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Monthly Archives: July 2011


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I promise-no whining in this post.  Sometimes raw emotion just gets all out of control.  Things haven’t really changed much, but I’m not whining, so that’s good, right?

We’re enjoying our summer here at home.  Dan is with a team from For His Children this week.  That might just be the perfect way to do a missions trip.  Fly to a foreign country and then spend the week rocking babies and playing with mischievous toddlers whose eyes light up just because you’ve walked into the room.  Heather and Kristina are teaching English this month at the Alliance Academy summer school program.  It has been interesting to see their personalities come out with this.  Kristina wants to be a teacher, so this is her dream job.  She has a class of fifth graders, she makes lesson plans and grades papers-it’s perfect.  It’s even her dream grade-she loves this age.  Heather was a little hesitant at first.  She wasn’t sure if teaching was really her thing (but since spending money is definitely her thing, her dad and I decided she would be taking this job!) but she has really thrown herself into it.  She’s teaching 7th graders, and is loving the age, and the classroom, and lesson plans, and teaching…I think both girls are going to be a bit disappointed when school starts in August and they go back to being the student instead of the teacher!

Patrick is attending the sports camp at the school.  He is enjoying being with his friends, and the socialization and activities are good for him.  His speech has improved considerably this year, but our beloved speech therapist returned to the US permanently, so we aren’t sure what next year holds.  Pray for someone to come and take this vital job at the school-Patrick is by no means the only child who needs speech therapy.  Watching Patrick grow and change has been fascinating.  All of our other children were either right on the mark or advanced for their age.  Patrick’s delays and learning issues have reminded us again and again that this is a long journey, not a short trip.  Sometimes our prayer is “Please.  Now.”  And God’s answer is “I will.  But not yet.”  His memory is amazing.  What goes in definitely stays there.  It’s the getting in part that seems to have a little hitch in it’s giddy-up.  We are praying that another year of first grade will jump-start his reading abilities and give him what he needs to move on.

Last week I rode out to our latest house project with Dan, to see for myself what it was all about.  Working full time means that most of what I know about our ministries here I get when Dan and I talk at night and he tells me what his day was like.  I cherish that time of the day, because it gives me a connection to this job that makes my husbands face light up when he talks about it.  This particular project was for a family of five.  Mom, Dad and three children were living with Grandma, along with seven or eight other people.  The house they were living in was actually the first house project that ER did, about five years ago.  It’s a nice little house, but it’s LITTLE.  Especially for that many people.  This year’s project was to get the family their own dwelling.  It’s in the “backyard” of Grandma’s house, but it’s all theirs.  I’m posting some pictures here, because they say far more than my words can.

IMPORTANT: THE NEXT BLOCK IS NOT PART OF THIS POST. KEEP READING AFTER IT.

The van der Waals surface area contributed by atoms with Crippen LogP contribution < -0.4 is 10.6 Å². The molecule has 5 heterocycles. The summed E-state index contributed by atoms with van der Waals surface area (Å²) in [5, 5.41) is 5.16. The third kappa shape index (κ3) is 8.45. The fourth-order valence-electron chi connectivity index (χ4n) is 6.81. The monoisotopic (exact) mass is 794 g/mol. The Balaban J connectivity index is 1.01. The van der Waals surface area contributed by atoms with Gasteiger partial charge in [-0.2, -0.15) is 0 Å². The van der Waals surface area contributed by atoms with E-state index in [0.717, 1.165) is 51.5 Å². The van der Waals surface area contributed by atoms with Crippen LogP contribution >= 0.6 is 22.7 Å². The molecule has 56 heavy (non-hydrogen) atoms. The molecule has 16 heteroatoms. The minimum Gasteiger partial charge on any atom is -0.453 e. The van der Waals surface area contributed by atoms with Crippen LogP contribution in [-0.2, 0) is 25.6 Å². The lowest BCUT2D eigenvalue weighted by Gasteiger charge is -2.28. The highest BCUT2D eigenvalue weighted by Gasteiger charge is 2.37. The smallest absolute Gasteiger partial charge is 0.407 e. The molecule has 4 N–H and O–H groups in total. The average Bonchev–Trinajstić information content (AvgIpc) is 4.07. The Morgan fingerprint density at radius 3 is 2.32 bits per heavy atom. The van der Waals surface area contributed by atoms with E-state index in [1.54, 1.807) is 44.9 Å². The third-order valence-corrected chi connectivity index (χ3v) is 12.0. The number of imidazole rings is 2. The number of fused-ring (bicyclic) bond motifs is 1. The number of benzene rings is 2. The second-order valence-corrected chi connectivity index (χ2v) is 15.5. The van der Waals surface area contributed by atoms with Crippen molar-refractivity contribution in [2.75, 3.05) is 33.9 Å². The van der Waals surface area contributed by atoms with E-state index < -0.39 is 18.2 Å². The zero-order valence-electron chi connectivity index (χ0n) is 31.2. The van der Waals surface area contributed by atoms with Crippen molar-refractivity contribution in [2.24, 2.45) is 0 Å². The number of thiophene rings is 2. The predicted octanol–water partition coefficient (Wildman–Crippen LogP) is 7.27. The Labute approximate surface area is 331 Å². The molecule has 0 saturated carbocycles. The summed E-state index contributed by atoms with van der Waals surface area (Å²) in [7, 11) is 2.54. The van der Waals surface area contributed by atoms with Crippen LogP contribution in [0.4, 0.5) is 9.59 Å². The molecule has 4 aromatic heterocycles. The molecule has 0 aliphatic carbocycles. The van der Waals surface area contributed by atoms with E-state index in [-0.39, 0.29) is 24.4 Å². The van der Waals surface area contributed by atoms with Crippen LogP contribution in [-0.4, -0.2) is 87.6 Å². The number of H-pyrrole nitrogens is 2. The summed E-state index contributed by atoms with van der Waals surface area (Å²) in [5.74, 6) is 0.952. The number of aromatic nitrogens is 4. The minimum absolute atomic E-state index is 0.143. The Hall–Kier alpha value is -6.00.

Castles have many shapes...

Three bedrooms, a kitchen, living room and a bathroom.  By our standards, it seems small…but it’s a castle to this family.


The community where we built the house is located in the far south part of the city.  It’s a different world from the northern part, where we live.  It’s kind of like stepping into a National Geographic article.  Below are more pictures of the barrio (neighborhood).

This little piggy lives in the back yard...


The family in the loft of their new home.

There are more than five people in this picture.  Getting a new home is very exciting…for the whole neighborhood!

If I'm really cute, you'll give me that soccer ball, right?

The "Dream team" and the proud homeowners...

Dedicating the home to the Lord and giving the family Bibles.

Owning a home here is beyond the reality of most people.  The poor don’t have bank accounts, credit ratings…They earn enough to buy what they need to eat for the day.  The concept of “saving” doesn’t really exist here.  The thinking is “I need $5 to buy food for today.  That’s how long I’ll work”.  Once they have enough money for their immediate needs, they are done working for the day, or week, or whatever.  The idea of “tomorrow” isn’t really there either.  Tomorrow isn’t guaranteed, so why plan for it?  When this family is presented with a home of their own, they are presented with a legacy.  Something tangible to leave their children, that gives them a bit of hope for their future.

Extreme Response exists to change lives.  Offer hope.  Help.  Homes.

35” For I was hungry and you gave me something to eat, I was thirsty and you gave me something to drink, I was a stranger and you invited me in, 36 I needed clothes and you clothed me, I was sick and you looked after me, I was in prison and you came to visit me.”  (Matthew 25: 35-36)